As Slate's Emily Yoffe notes, the dramatic recent finding on hormone replacement therapy (HRT) for women -- it was thought to decrease heart disease and increase breast cancer, but it turns out to increase both -- was a victory for the New Agey celebrity Dr. Susan Love, who's been questioning HRT for years. It was also a victory for the pandering pols who placated the feminist lobby by funding the massive Women's Health Initiative, which included one of the seemingly decisive HRT studies -- and for the politicized Food and Drug Administration, which overruled its own advisory panel and ordered more studies before HRT could be sold as a way to prevent heart trouble. ... But there were losers too, and not just Wyeth, the maker of Prempro, a hormone replacement. It also looks as if the estimable Malcolm Gladwell was wrong when he attacked Dr. Love in what seemed at the time a devastating 1997 New Yorker article (available on Gladwell's Web site) with the subtitle "How Wrong is Dr. Susan Love?". Here are some Gladwell passages that appear somewhat embarrassing today (emphasis added):
There is another possible complication: estrogen does such a good job of fighting heart disease that most women who are on H.R.T. live substantially longer than women who aren't. ....
Most experts agree that, in the end, H.R.T. is probably linked to some increased breast-cancer risk. What all the questions suggest, though, is that the effect is probably not huge and is certainly nowhere close to cancelling out the benefits of estrogen in fighting heart disease. ...It is, unfortunately, very hard to convince most women of this fact.
Love may still have overestimated the importance of breast cancer relative to heart disease, as Gladwell contends. That turned out not to matter, since the HRT drugs were bad on both counts (avoiding the need to balance the risk of one disease against the other). Gladwell pretty clearly erred in denouncing Love's belief that the studies suggesting HRT decreased heart disease were vitiated by "selection bias" -- that is, they showed that people who took HRT were healthier, but it turned out that this was only because healthier people were the ones who chose to take HRT. ... Maybe Gladwell has an answer to all this, or maybe he frankly admits error. I've emailed him and will print any response I get. ... P.S.: The new profession Gladwell popularized in 1997, coolhunting, didn't work out so well either. A year ago, Ruth Shalit.busted coolhunting as a flop in Salonand Details. The New York Times, characteristically, discovered the same thing last week. Though, come to think of it, if the NYT is saying coolhunting isn't cool maybe it's cool again. ... 2:30 A.M.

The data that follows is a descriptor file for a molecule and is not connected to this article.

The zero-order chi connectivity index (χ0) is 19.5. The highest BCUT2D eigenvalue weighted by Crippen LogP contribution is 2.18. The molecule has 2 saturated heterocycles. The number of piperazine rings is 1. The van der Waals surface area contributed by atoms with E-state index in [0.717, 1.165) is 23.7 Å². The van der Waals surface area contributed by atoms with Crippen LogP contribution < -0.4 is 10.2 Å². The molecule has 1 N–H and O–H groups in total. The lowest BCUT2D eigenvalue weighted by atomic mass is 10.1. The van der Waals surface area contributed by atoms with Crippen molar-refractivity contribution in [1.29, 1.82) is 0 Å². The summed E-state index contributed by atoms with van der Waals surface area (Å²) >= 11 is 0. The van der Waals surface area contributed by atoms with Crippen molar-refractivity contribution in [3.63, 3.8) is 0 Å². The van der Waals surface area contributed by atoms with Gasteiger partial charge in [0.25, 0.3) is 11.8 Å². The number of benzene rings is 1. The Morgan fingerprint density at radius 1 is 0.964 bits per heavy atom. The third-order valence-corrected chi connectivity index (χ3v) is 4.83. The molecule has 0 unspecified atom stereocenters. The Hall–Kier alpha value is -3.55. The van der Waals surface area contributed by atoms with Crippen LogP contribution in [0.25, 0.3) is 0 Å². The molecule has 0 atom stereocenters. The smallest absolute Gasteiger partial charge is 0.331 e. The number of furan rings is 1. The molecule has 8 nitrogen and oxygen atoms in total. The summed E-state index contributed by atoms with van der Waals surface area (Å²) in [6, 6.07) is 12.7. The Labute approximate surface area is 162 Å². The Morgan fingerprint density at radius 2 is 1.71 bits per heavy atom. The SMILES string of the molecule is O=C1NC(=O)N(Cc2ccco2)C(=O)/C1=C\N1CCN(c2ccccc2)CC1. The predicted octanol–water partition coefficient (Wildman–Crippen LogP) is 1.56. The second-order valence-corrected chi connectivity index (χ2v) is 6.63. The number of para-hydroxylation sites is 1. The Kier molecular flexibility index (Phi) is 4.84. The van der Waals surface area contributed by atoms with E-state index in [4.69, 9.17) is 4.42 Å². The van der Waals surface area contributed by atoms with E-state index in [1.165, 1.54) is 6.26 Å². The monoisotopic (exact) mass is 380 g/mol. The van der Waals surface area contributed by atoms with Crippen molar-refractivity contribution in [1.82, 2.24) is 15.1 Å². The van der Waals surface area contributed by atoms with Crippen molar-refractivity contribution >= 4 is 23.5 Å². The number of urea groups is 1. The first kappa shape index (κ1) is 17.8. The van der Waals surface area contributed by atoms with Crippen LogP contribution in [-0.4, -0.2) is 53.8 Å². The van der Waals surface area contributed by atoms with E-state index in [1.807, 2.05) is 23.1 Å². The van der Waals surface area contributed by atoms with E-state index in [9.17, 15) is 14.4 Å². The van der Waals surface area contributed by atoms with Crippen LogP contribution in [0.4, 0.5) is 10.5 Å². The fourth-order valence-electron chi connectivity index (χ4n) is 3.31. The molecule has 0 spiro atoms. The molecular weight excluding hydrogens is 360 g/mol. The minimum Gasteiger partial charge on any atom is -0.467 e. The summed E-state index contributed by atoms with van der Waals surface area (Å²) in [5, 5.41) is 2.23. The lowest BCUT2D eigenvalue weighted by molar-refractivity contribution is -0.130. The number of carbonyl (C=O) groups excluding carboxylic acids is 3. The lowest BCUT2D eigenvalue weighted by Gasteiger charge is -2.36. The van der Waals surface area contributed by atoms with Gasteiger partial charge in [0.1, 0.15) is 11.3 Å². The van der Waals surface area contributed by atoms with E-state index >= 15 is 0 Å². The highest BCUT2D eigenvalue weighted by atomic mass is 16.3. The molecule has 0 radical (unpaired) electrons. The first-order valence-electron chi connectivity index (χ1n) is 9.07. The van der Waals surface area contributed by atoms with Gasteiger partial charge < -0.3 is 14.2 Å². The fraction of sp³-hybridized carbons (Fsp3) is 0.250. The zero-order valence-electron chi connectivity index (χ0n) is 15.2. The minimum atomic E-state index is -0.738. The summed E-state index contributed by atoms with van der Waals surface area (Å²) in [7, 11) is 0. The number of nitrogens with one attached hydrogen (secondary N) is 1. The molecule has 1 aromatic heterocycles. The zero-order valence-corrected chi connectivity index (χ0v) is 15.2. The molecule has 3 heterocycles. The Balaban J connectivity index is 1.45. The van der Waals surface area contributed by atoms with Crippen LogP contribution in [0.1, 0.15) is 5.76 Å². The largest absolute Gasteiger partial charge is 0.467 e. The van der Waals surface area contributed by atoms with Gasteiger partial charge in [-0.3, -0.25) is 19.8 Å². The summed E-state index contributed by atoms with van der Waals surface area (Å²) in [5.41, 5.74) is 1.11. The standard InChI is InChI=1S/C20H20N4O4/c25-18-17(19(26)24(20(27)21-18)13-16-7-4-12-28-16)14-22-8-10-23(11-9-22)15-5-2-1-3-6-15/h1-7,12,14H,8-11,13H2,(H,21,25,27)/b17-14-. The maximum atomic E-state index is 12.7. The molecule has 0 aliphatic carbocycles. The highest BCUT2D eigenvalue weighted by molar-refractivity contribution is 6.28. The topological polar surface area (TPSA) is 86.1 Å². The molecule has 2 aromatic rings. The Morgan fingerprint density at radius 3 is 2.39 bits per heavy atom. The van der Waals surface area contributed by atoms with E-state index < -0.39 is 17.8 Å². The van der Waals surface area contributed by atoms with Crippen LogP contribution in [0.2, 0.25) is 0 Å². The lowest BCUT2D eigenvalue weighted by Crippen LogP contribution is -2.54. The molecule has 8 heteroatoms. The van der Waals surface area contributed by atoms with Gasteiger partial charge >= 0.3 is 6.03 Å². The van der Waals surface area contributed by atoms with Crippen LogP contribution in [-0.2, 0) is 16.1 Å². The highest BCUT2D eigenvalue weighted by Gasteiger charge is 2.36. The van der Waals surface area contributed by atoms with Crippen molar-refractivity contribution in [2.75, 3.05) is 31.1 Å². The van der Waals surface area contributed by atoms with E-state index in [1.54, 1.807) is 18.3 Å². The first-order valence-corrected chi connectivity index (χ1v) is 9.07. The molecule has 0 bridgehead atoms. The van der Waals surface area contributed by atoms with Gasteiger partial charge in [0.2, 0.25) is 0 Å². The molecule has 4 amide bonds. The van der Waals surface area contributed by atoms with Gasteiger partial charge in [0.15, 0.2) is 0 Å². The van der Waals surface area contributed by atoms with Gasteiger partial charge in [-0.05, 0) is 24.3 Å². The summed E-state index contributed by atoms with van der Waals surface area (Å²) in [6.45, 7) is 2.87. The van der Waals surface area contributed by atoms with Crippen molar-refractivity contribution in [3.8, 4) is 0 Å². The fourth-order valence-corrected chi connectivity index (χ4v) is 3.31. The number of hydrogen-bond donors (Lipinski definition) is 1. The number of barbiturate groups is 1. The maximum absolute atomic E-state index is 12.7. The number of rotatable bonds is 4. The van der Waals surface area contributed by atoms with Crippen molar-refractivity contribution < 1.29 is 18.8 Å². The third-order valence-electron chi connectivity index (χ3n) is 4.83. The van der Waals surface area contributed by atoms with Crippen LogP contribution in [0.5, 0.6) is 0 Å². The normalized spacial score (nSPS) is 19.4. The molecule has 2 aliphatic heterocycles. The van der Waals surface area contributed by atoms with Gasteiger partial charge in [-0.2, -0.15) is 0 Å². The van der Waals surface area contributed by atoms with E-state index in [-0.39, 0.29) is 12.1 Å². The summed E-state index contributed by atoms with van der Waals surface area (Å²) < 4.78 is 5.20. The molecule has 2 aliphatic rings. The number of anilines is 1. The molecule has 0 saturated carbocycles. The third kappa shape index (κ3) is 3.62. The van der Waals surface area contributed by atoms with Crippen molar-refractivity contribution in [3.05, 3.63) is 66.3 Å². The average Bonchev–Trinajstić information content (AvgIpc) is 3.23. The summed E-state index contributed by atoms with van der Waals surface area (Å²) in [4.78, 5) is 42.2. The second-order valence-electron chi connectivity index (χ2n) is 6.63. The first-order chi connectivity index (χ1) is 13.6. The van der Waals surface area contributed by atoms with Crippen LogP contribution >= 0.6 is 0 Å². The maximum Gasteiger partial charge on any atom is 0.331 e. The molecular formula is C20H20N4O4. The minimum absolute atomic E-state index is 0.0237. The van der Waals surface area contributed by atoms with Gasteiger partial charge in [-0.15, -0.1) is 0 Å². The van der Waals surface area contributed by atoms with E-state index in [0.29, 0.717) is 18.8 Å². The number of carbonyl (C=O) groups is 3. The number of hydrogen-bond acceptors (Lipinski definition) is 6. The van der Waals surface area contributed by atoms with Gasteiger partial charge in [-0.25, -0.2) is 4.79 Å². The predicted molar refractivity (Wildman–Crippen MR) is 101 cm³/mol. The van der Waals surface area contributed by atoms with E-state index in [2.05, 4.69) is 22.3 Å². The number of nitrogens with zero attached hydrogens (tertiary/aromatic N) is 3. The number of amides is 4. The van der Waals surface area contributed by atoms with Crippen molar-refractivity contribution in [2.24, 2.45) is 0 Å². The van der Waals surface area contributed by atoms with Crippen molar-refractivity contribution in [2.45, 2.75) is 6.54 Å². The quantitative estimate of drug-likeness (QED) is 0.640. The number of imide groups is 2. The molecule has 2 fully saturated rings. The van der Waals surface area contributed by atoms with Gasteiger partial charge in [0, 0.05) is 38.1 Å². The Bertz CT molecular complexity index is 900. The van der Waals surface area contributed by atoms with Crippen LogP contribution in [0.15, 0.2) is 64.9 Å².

Harmonic convergence of scandal: Arthur Andersen plus the Catholic Church! All that's missing is Dr. Waksal. ... 1:00 A.M.
Thursday, July 11, 2002
Annoyed kf reader and Media Whores Online defender Z.S. emails with this challenge:
Give one example of MWO's a determinedly dumb style. And as for ad hominem rhetorical style, what do you call trashing MWO without providing any back-up of its iniquities? ... Is it possible that you have no response because you are the one making nonsensical ad hominem accusations? And I don't know about determinedly dumb but your posts are typically clueless and moronic. ... You really are a c--t of the first order. [Ugly word masked--ed.]
Media Whores Online stoutly denies that its determinedly dumb and ad hominem rhetorical style might encourage violence. Fair enough. ... On the other hand, kausfiles can't help but notice that the standing illustration for Joe Conason's new blog on Salon -- which is heavily promoted today on Media Whores -- depicts Conason coming up behind President Bush and stabbing him in the ribs with a pen. ... Is it too much to say that if anti-Bush editors let this sort of latent fantasy get published -- it's really creepy, makes Conason look like Jack Ruby -- they might be inspiring less temperate thoughts on the fringes of their readership? ...[Maybe the transgressive drawing is an intentional, desperate play for publicity by David "The Boat Is Leaking" Talbot?-ed. Even so.] Correction: Conason e-mails to point out that, contrary to my previous report, and to the implication of this subscription-grubbing Salon editor's note, his blog is not subscription-only, at least most of the time.Except for one day each week, it's free.. (Which day do you have to pay? They don't say!) 12:15. P.M..
Aha! Here's the point of the H______d Security department: Deep in the bill to establish the new agency is a provision that would allow a "flexible," and "contemporary" personnel managment system, "grounded in the principles of merit and fitness." Translation: They want to be able to fire people. WaPo, which gives the issue extended coverage (this is what's really important in D.C.!.) reprints the slippery explanations of Tom Ridge, and other Bush officials, who go on about how they want to keep the "best of the civil service" rules, which pointedly don't seem to include the rules that preclude firings. Nice try! The government employee unions will not be fooled. ...
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